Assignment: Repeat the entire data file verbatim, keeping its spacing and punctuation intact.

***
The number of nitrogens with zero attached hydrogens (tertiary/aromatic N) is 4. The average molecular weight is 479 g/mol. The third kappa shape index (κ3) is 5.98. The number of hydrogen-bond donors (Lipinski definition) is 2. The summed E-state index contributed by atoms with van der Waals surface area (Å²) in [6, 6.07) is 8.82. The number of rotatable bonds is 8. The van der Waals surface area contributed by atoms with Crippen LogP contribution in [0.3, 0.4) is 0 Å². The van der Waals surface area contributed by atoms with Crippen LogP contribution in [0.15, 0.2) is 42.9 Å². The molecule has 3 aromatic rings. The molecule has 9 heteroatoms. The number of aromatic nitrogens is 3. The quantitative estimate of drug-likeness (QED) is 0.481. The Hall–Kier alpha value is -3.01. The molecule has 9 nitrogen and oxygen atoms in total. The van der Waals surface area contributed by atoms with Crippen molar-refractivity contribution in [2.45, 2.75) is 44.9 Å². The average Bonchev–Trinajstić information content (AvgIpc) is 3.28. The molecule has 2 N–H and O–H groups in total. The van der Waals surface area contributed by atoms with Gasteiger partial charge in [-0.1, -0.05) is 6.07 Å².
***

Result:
The number of nitrogens with zero attached hydrogens (tertiary/aromatic N) is 4. The average molecular weight is 479 g/mol. The third kappa shape index (κ3) is 5.98. The number of hydrogen-bond donors (Lipinski definition) is 2. The summed E-state index contributed by atoms with van der Waals surface area (Å²) in [6, 6.07) is 8.82. The number of rotatable bonds is 8. The van der Waals surface area contributed by atoms with Crippen LogP contribution in [0.3, 0.4) is 0 Å². The van der Waals surface area contributed by atoms with Crippen LogP contribution in [0.15, 0.2) is 42.9 Å². The molecule has 3 aromatic rings. The molecule has 9 heteroatoms. The number of aromatic nitrogens is 3. The quantitative estimate of drug-likeness (QED) is 0.481. The Hall–Kier alpha value is -3.01. The molecule has 9 nitrogen and oxygen atoms in total. The van der Waals surface area contributed by atoms with Crippen molar-refractivity contribution in [2.45, 2.75) is 44.9 Å². The average Bonchev–Trinajstić information content (AvgIpc) is 3.28. The molecule has 2 N–H and O–H groups in total. The van der Waals surface area contributed by atoms with Gasteiger partial charge in [-0.1, -0.05) is 6.07 Å².